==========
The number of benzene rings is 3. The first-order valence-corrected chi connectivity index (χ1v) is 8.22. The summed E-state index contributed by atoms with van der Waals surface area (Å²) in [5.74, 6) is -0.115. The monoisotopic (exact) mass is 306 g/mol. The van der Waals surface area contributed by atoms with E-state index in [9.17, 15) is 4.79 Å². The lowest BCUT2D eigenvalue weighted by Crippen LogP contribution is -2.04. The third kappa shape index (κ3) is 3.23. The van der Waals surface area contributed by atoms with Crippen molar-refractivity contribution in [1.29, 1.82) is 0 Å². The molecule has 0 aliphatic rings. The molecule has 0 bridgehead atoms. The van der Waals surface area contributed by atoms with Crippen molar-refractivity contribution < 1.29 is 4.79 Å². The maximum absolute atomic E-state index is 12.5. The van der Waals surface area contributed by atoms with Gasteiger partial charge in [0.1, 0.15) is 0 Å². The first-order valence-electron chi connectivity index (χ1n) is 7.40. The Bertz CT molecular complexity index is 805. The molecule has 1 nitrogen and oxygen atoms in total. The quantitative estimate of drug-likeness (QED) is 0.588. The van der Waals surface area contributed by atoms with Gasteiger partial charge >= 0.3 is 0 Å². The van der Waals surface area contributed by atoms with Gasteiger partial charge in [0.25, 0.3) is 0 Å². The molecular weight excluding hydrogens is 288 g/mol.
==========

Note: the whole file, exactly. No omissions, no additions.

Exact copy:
The number of benzene rings is 3. The first-order valence-corrected chi connectivity index (χ1v) is 8.22. The summed E-state index contributed by atoms with van der Waals surface area (Å²) in [5.74, 6) is -0.115. The monoisotopic (exact) mass is 306 g/mol. The van der Waals surface area contributed by atoms with E-state index in [9.17, 15) is 4.79 Å². The lowest BCUT2D eigenvalue weighted by Crippen LogP contribution is -2.04. The third kappa shape index (κ3) is 3.23. The van der Waals surface area contributed by atoms with Crippen molar-refractivity contribution in [1.29, 1.82) is 0 Å². The molecule has 0 aliphatic rings. The molecule has 0 bridgehead atoms. The van der Waals surface area contributed by atoms with Crippen molar-refractivity contribution < 1.29 is 4.79 Å². The maximum absolute atomic E-state index is 12.5. The van der Waals surface area contributed by atoms with Gasteiger partial charge in [0.1, 0.15) is 0 Å². The first-order valence-electron chi connectivity index (χ1n) is 7.40. The Bertz CT molecular complexity index is 805. The molecule has 1 nitrogen and oxygen atoms in total. The quantitative estimate of drug-likeness (QED) is 0.588. The van der Waals surface area contributed by atoms with Gasteiger partial charge >= 0.3 is 0 Å². The van der Waals surface area contributed by atoms with Gasteiger partial charge in [0.25, 0.3) is 0 Å². The molecular weight excluding hydrogens is 288 g/mol.